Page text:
My guest room closet is where ambition goes to die. Take, for instance, the green plastic tub of fabric. There’s the two yards of flannel meant to be the backing for my homemade face wipes. The internet said it was one of the best things you could do for the environment—ditch those cotton pads you get at the drug store in favor of reusable ones. It only took one link for me to find step-by-step instructions for making my own. A quick YouTube video taught me the recommended blanket stitch (poke the needle in from the back, move a stitch width across, leave a little loop and push the needle through the loop; repeat ad infinitum) to get that perfect, finished edge. I was going to make myself a set, and some for my mom and sister for Christmas. To my credit, I made six wipes before I got bored. I still use them to apply astringent in the morning, when I've remembered to launder them.
Then there’s the yard of ivory minky with raised dots like fuzzy blueberries, or like tire prints in the snow. That was meant to be a baby blanket for my now three-year-old niece, paired with some left-over green flower-speckled cotton my mom had used to make table runners for my wedding. It was a nice thought—a great welcome to the family, little one!
Once that niece turned two and decided that her favorite animal was a fish, I found goldfish-printed fabric—puffy orange and white koi tangled densely among pink lotus flowers in a way that reminds me of folds in the structure of a brain—and resolved to make her a dress. Never mind I’d never made a dress before.
To my credit, I made her a skirt. It was cute, but here in the green plastic tub is the detritus of a goal half-achieved. There's the extra fabric, the circle of the skirt leaving a crescent moon void in the koi tangles; the unfinished straps cut out and sitting, frayed; the dress pattern imperfectly folded back into its bulging paper envelope, and the tracing I did on now-wrinkled wrapping tissue. Even less excusable are the patterns lying flat and crisp in unopened envelopes: pajama pants, the whimsical vintage tunic that could be made from any assortment of mismatched fabrics. They were only a few dollars, and I honestly thought I’d use them.
That was the tail end of my Laura Ingalls Wilder phase, as I called it, when I was making my own bread and butter, and was just fascinated with the origins of things I’d taken for granted all my life. It was like scales had been lifted from my eyes, like I could see inside of bread and mascarpone cheese and yogurt. I remember the excitement I felt at witnessing the process of creation, seeing it all unfold at my fingertips. Flour, yeast, and water smashing under my knuckles and magically growing into something fragrant and nourishing.
Making my own clothing was a satisfying, logical extension of that: snip, stitch; something from nothing.
It's hard to say why I abandoned it all, why my toast this morning was on Oroweat from the grocery aisle, and after breakfast I donned a plain lavender cotton t-shirt from Target. I guess modern conveniences became too convenient once the next project at work heated up. My eyes were bigger than my stomach, or, my mom would say I was on to the next shiny thing. Maybe for me it was not the doing, but the knowing that mattered. So long as I could look at someone's dress and imagine the shape of the raw fabric, imagine the folds and seams coming together into something finished with dimension, that was enough. My curiosity was satiated.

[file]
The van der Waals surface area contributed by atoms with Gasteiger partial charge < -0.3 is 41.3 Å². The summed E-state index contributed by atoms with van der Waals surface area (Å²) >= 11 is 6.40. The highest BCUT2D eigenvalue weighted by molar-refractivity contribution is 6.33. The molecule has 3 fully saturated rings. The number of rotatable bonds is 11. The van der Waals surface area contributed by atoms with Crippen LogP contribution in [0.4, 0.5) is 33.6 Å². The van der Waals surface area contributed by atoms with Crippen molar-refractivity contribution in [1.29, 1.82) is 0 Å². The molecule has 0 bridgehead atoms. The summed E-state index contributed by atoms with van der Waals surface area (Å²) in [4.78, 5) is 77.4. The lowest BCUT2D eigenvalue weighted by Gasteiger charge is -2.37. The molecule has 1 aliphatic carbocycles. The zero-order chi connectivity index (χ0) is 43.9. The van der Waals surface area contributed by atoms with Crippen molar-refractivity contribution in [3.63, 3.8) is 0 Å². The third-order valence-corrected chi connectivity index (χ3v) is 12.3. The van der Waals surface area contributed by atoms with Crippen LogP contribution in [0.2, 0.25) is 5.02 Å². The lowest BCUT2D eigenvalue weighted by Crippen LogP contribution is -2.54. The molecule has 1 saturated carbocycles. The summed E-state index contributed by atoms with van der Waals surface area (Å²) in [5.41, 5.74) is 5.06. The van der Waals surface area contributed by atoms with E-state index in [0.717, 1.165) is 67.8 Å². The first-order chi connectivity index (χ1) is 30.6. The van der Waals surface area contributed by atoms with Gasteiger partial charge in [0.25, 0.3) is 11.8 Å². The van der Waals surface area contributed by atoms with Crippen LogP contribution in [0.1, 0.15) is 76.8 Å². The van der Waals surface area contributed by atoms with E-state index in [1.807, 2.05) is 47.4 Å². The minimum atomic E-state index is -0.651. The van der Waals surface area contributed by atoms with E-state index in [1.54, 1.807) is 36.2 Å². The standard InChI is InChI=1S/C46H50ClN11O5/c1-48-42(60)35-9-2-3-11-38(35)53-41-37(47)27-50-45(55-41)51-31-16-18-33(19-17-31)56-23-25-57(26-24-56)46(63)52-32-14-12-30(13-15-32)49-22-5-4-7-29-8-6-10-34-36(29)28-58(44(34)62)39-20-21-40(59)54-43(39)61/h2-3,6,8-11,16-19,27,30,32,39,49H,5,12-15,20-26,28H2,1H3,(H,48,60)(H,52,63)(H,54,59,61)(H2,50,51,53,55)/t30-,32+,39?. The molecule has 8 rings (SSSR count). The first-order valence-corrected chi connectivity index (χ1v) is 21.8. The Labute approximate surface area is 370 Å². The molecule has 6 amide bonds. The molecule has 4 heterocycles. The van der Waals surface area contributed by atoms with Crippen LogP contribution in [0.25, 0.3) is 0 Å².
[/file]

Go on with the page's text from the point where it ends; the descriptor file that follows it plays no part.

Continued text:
I toss neatly folded squares of fabric in the donation pile.
Next to the green fabric tub is a smaller bin containing clay pots from my succulent gardening phase. As my fingers trail through the chalky sienna dust I remember the thrill of imposing order on life. The plants were all so smooth and self-contained, but plump and bursting inside with sappy juices bolstering the pert red and green petals on a ruby slipper echeveria, or the thousand tiny nubs like pinky toes stacked into the billowing columns of a donkey's tail sedum. I would play with color and texture, misty green bursting into pink and purple flame at the tips of variegated leaves. They were pretty hardy, until I went a month without watering them. Somehow, the joy of creation having lost is glow, my arrangements would become invisible and languish on a shelf. I'd made some nice birthday presents in my succulent phase. Maybe some of my arrangements were still cherished in some other house where they were maintained enough to thrive.
I survey the clay pots, most of them chipped or cracked now, and reluctantly put them in the trash pile.
Beneath the clay pots, paper cut-outs litter the floor of the clear plastic container—rabbits and hedgehogs and deer cut from the remains of wrapping paper too cute to throw away. I remember how my intent had been to decoupage the pots with a forest of critters.
I wonder if cleaning out the guest room will be another hobby that I abandon before it’s done. Already I’m tempted to take some Mod Podge to the dining room table (I'm sure I'll find it in the set of plastic drawers holding the rulers and colored pencils and spools of purple satin ribbon left over from my wedding favors) and finish the stupid decoupage.
I close my eyes and take a deep, palate cleansing breath through my nose, feeling my belly rise and fall. Then I toss the cut outs onto the trash pile and move on to the bin of unread books—my someday pile. Without opening it, I push the whole box with my foot into the donation pile.
I think of my latest hobby: the green chevron rug, the orange black-out curtains, the robin’s egg-colored swivel rocking chair, the white crib with sheets that look like an explosion of flowers on a spring meadow. I had pasted all of this into a Photoshop vision board as I acquired each item. I have three months to bring my vision to life—to transform the crowded guest room into a colorful and cozy nursery—before picking up a new hobby: motherhood.